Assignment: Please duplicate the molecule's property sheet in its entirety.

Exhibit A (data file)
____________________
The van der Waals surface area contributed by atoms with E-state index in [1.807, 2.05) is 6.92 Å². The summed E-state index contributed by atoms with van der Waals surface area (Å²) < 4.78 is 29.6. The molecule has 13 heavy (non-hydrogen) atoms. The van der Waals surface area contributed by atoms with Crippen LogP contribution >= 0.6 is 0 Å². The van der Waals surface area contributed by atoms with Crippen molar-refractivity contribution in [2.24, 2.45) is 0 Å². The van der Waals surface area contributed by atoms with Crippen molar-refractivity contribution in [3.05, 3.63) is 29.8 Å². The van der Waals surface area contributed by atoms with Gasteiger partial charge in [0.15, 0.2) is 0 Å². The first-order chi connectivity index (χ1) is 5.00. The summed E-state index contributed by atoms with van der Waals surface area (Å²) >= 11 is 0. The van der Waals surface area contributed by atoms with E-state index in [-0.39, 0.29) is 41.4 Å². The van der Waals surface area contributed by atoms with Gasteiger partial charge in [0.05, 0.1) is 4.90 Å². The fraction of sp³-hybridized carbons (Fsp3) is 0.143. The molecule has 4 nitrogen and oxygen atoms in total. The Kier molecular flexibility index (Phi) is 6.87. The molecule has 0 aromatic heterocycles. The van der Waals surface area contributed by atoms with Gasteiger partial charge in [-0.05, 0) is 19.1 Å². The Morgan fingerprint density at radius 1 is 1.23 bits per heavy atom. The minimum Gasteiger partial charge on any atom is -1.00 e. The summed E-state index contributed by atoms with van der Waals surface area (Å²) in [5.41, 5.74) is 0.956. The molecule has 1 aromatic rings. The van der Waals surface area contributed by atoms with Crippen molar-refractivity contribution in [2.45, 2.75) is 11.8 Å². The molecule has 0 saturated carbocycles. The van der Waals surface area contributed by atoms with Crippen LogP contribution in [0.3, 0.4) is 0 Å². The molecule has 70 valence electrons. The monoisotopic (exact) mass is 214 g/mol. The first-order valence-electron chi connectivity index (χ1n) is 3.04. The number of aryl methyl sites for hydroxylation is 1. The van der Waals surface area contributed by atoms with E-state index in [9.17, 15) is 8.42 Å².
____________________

The van der Waals surface area contributed by atoms with E-state index in [1.807, 2.05) is 6.92 Å². The summed E-state index contributed by atoms with van der Waals surface area (Å²) < 4.78 is 29.6. The molecule has 13 heavy (non-hydrogen) atoms. The van der Waals surface area contributed by atoms with Crippen LogP contribution >= 0.6 is 0 Å². The van der Waals surface area contributed by atoms with Crippen molar-refractivity contribution in [2.24, 2.45) is 0 Å². The van der Waals surface area contributed by atoms with Crippen molar-refractivity contribution in [3.05, 3.63) is 29.8 Å². The van der Waals surface area contributed by atoms with Gasteiger partial charge in [0.15, 0.2) is 0 Å². The first-order chi connectivity index (χ1) is 5.00. The summed E-state index contributed by atoms with van der Waals surface area (Å²) >= 11 is 0. The van der Waals surface area contributed by atoms with E-state index in [-0.39, 0.29) is 41.4 Å². The van der Waals surface area contributed by atoms with Gasteiger partial charge in [0.05, 0.1) is 4.90 Å². The fraction of sp³-hybridized carbons (Fsp3) is 0.143. The molecule has 4 nitrogen and oxygen atoms in total. The Kier molecular flexibility index (Phi) is 6.87. The molecule has 0 aromatic heterocycles. The van der Waals surface area contributed by atoms with Gasteiger partial charge in [-0.05, 0) is 19.1 Å². The Morgan fingerprint density at radius 1 is 1.23 bits per heavy atom. The minimum Gasteiger partial charge on any atom is -1.00 e. The summed E-state index contributed by atoms with van der Waals surface area (Å²) in [5.41, 5.74) is 0.956. The molecule has 1 aromatic rings. The van der Waals surface area contributed by atoms with Crippen molar-refractivity contribution in [2.45, 2.75) is 11.8 Å². The molecule has 0 saturated carbocycles. The van der Waals surface area contributed by atoms with Crippen LogP contribution in [0.3, 0.4) is 0 Å². The molecule has 70 valence electrons. The monoisotopic (exact) mass is 214 g/mol. The first-order valence-electron chi connectivity index (χ1n) is 3.04. The number of aryl methyl sites for hydroxylation is 1. The van der Waals surface area contributed by atoms with E-state index in [9.17, 15) is 8.42 Å².